An ancient landform resembling a reef that was “hidden” in plain view was discovered on the Nullarbor Plain, located along the Great Australian Bight coast in South Australia, by Curtin University researchers.
Research author Milo Barham, from Curtin University’s School of Earth and Planetary Science, said the remnants of the original sea-bed structure were discovered through new high-resolution satellite imagery and field work.
The ring structure was initially thought to be the discovery of the first meteorite crater of the Nullarbor Plain.
After cutting and polishing samples of rock, evidence of microbial organisms was discovered.
“Supported by similar ‘doughnut’ structures formed by algae on the Great Barrier Reef, we interpreted the bullseye as an ancient isolated ‘reef,’” Barham said.
Covering an area of about 200,000 square kilometres (77,220 square miles), the Nullarbor Plain is the world’s largest limestone karst.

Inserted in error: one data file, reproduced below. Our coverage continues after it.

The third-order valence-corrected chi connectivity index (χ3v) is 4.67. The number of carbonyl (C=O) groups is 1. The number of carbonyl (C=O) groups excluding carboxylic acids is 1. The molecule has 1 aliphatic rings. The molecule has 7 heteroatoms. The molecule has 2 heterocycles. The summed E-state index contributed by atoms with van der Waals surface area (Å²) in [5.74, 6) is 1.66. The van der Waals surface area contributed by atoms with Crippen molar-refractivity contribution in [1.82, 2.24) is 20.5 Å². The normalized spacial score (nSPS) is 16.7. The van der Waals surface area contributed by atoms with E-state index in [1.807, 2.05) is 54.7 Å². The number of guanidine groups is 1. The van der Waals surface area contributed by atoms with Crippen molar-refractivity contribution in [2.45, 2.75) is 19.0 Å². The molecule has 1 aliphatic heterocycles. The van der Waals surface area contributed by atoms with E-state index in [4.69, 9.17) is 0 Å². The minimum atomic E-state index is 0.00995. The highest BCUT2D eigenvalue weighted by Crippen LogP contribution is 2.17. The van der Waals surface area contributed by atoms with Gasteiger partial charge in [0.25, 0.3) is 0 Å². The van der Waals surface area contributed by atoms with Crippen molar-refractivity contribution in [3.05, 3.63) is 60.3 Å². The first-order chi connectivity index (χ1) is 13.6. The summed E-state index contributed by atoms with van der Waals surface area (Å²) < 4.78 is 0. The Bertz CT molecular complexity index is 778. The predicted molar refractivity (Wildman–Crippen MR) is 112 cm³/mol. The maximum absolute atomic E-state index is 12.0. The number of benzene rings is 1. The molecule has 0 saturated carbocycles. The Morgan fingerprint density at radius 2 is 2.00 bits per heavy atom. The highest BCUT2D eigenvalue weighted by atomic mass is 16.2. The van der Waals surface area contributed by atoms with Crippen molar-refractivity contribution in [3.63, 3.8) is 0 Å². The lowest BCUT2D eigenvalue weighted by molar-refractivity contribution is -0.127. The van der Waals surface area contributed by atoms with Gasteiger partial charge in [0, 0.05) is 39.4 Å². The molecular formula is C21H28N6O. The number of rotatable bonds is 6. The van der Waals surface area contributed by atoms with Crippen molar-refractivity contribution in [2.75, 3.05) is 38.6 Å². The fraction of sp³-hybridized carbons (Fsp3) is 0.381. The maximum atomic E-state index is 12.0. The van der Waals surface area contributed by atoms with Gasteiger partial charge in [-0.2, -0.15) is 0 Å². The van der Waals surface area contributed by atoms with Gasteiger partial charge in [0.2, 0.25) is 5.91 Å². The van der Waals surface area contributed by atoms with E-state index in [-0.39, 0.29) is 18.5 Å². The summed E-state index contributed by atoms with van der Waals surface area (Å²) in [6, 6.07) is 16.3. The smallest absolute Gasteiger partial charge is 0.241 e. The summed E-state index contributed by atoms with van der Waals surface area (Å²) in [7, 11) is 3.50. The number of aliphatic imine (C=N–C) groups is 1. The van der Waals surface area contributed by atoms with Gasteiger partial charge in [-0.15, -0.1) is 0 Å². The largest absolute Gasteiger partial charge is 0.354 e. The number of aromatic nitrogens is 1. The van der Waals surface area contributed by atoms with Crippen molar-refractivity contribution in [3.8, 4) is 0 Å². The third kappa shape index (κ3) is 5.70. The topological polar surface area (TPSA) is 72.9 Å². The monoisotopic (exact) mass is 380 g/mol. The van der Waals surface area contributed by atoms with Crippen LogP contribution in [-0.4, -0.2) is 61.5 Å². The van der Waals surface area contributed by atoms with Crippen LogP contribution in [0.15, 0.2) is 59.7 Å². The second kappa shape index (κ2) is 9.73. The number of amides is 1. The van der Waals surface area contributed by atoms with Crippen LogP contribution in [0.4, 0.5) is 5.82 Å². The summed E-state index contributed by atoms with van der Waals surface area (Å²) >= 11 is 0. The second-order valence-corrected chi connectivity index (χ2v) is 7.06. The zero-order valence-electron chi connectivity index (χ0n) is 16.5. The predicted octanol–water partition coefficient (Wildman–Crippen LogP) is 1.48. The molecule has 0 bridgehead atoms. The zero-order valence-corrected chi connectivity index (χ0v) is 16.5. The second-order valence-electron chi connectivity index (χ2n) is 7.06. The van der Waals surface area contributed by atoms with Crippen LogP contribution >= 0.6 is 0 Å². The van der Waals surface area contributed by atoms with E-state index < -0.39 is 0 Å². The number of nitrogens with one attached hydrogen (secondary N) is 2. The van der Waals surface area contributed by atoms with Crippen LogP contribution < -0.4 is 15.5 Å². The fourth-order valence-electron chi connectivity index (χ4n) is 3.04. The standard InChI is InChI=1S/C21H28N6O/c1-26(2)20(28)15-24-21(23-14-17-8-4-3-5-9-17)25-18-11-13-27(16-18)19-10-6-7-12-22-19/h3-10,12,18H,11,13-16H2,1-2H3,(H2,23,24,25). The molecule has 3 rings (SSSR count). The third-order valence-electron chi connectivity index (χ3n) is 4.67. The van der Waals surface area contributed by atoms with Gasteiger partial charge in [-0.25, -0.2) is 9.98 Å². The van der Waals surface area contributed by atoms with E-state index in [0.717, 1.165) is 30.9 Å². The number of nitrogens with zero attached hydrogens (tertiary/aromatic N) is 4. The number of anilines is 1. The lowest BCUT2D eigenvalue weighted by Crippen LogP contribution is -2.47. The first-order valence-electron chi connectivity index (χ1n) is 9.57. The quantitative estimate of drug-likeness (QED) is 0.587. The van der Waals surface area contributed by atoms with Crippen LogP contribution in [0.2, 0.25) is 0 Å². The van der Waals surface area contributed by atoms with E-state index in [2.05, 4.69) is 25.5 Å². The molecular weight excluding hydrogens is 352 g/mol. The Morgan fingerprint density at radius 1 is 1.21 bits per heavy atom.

Large areas of the plain, which is understood to have emerged from the ocean around 14 million years ago, has remained largely unchanged by weathering and erosion, in part due to its notoriously dry and barren landscape.
This makes it a unique geological record of ancient history in “remarkable ways,” Barham said.
Curtin researchers and international collaborators found evidence of ancient river and sand dune systems “directly imprinted” into the limestone landscape.
“And it is not only landscapes. Isolated cave shafts punctuating the Nullarbor Plain preserve mummified remains of Tasmanian tigers and complete skeletons of long-extinct wonders such as Thylacoleo, the marsupial lion,” Barham said.
The discovery challenged understandings of the plain as flat and featureless, as seen through the human eye.